▪ Hunt was asked how the Chiefs plan on absorbing the loss of director of football operations Chris Ballard, who took the Indianapolis Colts’ general manager job on Sunday.
“When you build a successful team, it goes without saying that you’re eventually going to lose some of your top people,” Hunt said. “You saw that last year with Doug Pederson going to the Eagles and this year with Chris going to Indianapolis. ... He obviously found a very good situation in Indianapolis.
“We’re sad to lose him but that’s just part of the business. We have a great staff, and John and I have already talked about it — he feels that we’ll be in great shape going into the draft this year.”
▪ Hunt confirmed that after their 45-10 win over the Detroit Lions in London last year, the Chiefs won’t be asked to give up a home game to play overseas anytime soon, though they do have interest in going overseas as the road team.
“We would be open to playing an away game if the league asked — that would be a pretty easy thing for us to do, whether it’s Mexico City or London or somewhere else,” Hunt said. “We’re way down the list in terms of a home game.”
▪ Hunt said he doesn’t know when the NFL will again make the decision to bring the Super Bowl to a cold weather, outdoor city (it is in Minnesota next year). But he remains very interested in bringing the big game to Kansas City.
“If the NFL makes the decision to take the Super Bowl to an outdoor, cold-weather stadium, we’ll be in the mix for it,” Hunt said. “We will go aggressively after it.”
Hunt has said in the past that having the appropriate number of hotel rooms is an obstacle to Kansas City, but he did not have an update on the progress the city has made on that front.
▪ Hunt said the Chiefs have 14 years remaining on their lease at Arrowhead Stadium, in addition to a pair of five-year club options at the end of that. Hunt said meaningful talks about extending the lease typically don’t begin until there are five to seven years remaining on the current one, meaning there won’t be more tangible discussions about that subject until roughly 2024 at the earliest.
The Chiefs completed a $375 million renovation to Arrowhead Stadium in 2010, and in recent years Clark has consistently maintained that he’s happy with the club’s gameday home. He did so again on Friday, while also noting that with the blue-chip stadiums that are being built across the league, the Chiefs will eventually need to upgrade Arrowhead again at some point far down the road.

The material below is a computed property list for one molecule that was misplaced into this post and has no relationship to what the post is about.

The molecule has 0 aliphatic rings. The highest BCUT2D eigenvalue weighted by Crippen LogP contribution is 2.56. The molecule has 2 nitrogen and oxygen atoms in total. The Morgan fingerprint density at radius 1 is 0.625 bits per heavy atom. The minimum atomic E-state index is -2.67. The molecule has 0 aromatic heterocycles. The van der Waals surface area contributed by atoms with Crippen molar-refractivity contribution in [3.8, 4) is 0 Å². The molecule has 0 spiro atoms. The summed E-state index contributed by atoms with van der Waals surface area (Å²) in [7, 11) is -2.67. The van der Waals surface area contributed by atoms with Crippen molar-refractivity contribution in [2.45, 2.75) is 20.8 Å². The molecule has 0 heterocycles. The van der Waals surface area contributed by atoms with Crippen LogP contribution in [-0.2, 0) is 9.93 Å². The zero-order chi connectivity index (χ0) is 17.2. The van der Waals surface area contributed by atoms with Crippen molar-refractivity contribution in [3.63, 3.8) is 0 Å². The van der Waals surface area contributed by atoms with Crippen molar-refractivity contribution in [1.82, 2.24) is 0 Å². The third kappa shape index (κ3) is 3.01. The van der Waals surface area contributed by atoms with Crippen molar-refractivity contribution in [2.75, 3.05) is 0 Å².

“It is a very competitive league, specifically from a stadium standpoint, and you can look at the buildings being built in Atlanta, the ones just built in Minneapolis, the new stadium going up in L.A.— they just continue to raise the bar,” Hunt said.
“It’s quite possible that during the balance of our lease, we’ll do something not on the scale of what we did last time, but take some areas and change them and make them more fan friendly.”
▪ On if the Chiefs, who have already retired 10 numbers — the fourth most in the league behind the Bears (14), Giants (12) and 49ers (12) — will continue to retire more numbers in the future:
“We’re open to retiring more jerseys but have to be very, very selective with it,” Hunt said. “... We realized a number of years ago that the pace we were at, at some point we were going to have guys wearing double zero and that just wasn’t going to work,” Hunt said with a laugh. “We were running out of numbers.”
The Chiefs, for example, allowed tight end Ross Travis to wear Tony Gonzalez’s No. 88 this year, citing a numbers crunch. Gonzalez, who will go down as one of the greatest tight ends in NFL history, is eligible for the Pro Football Hall of Fame in 2019.
▪ On if he’d ever okay some out-of-the-box uniform designs:
“I don’t want to say never,” Hunt said. “We are one of the few franchises whose uniform has essentially not changed all the way back to the founding of the franchise, and I think there’s something special about that because it’s different.”